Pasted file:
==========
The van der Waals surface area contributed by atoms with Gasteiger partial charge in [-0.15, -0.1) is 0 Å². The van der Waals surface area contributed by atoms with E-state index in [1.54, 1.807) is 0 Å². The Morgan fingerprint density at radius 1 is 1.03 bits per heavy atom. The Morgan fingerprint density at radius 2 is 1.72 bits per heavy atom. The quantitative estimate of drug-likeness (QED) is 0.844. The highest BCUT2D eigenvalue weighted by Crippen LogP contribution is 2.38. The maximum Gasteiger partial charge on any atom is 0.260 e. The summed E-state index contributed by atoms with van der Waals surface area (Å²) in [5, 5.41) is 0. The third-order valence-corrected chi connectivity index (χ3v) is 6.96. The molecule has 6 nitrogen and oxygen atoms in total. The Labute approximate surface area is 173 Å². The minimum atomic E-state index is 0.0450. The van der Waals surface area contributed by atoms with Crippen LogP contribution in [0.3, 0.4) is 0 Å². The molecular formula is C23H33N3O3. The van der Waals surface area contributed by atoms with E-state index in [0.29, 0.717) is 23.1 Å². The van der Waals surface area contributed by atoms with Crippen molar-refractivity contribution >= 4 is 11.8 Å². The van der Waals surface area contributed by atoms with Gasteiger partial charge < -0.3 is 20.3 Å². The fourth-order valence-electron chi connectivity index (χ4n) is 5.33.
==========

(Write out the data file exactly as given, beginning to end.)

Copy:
The van der Waals surface area contributed by atoms with Gasteiger partial charge in [-0.15, -0.1) is 0 Å². The van der Waals surface area contributed by atoms with E-state index in [1.54, 1.807) is 0 Å². The Morgan fingerprint density at radius 1 is 1.03 bits per heavy atom. The Morgan fingerprint density at radius 2 is 1.72 bits per heavy atom. The quantitative estimate of drug-likeness (QED) is 0.844. The highest BCUT2D eigenvalue weighted by Crippen LogP contribution is 2.38. The maximum Gasteiger partial charge on any atom is 0.260 e. The summed E-state index contributed by atoms with van der Waals surface area (Å²) in [5, 5.41) is 0. The third-order valence-corrected chi connectivity index (χ3v) is 6.96. The molecule has 6 nitrogen and oxygen atoms in total. The Labute approximate surface area is 173 Å². The minimum atomic E-state index is 0.0450. The van der Waals surface area contributed by atoms with Crippen LogP contribution in [0.3, 0.4) is 0 Å². The molecular formula is C23H33N3O3. The van der Waals surface area contributed by atoms with E-state index in [0.29, 0.717) is 23.1 Å². The van der Waals surface area contributed by atoms with Crippen molar-refractivity contribution >= 4 is 11.8 Å². The van der Waals surface area contributed by atoms with Gasteiger partial charge < -0.3 is 20.3 Å². The fourth-order valence-electron chi connectivity index (χ4n) is 5.33.